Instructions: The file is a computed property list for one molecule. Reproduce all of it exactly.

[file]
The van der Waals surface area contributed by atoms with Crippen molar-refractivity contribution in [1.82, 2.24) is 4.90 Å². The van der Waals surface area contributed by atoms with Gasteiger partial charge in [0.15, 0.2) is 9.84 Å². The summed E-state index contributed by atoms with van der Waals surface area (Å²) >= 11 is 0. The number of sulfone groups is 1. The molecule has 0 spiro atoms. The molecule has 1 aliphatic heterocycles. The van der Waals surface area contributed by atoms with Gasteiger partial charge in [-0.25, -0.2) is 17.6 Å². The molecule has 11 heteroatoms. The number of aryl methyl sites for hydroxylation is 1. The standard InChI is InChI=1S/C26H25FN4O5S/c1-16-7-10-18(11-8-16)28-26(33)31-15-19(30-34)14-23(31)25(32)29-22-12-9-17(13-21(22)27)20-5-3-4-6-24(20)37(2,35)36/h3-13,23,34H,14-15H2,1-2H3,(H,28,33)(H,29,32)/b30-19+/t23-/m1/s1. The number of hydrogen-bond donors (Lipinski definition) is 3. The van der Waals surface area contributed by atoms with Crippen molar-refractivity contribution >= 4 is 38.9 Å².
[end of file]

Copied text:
The van der Waals surface area contributed by atoms with Crippen molar-refractivity contribution in [1.82, 2.24) is 4.90 Å². The van der Waals surface area contributed by atoms with Gasteiger partial charge in [0.15, 0.2) is 9.84 Å². The summed E-state index contributed by atoms with van der Waals surface area (Å²) >= 11 is 0. The number of sulfone groups is 1. The molecule has 0 spiro atoms. The molecule has 1 aliphatic heterocycles. The van der Waals surface area contributed by atoms with Gasteiger partial charge in [-0.25, -0.2) is 17.6 Å². The molecule has 11 heteroatoms. The number of aryl methyl sites for hydroxylation is 1. The standard InChI is InChI=1S/C26H25FN4O5S/c1-16-7-10-18(11-8-16)28-26(33)31-15-19(30-34)14-23(31)25(32)29-22-12-9-17(13-21(22)27)20-5-3-4-6-24(20)37(2,35)36/h3-13,23,34H,14-15H2,1-2H3,(H,28,33)(H,29,32)/b30-19+/t23-/m1/s1. The number of hydrogen-bond donors (Lipinski definition) is 3. The van der Waals surface area contributed by atoms with Crippen molar-refractivity contribution >= 4 is 38.9 Å².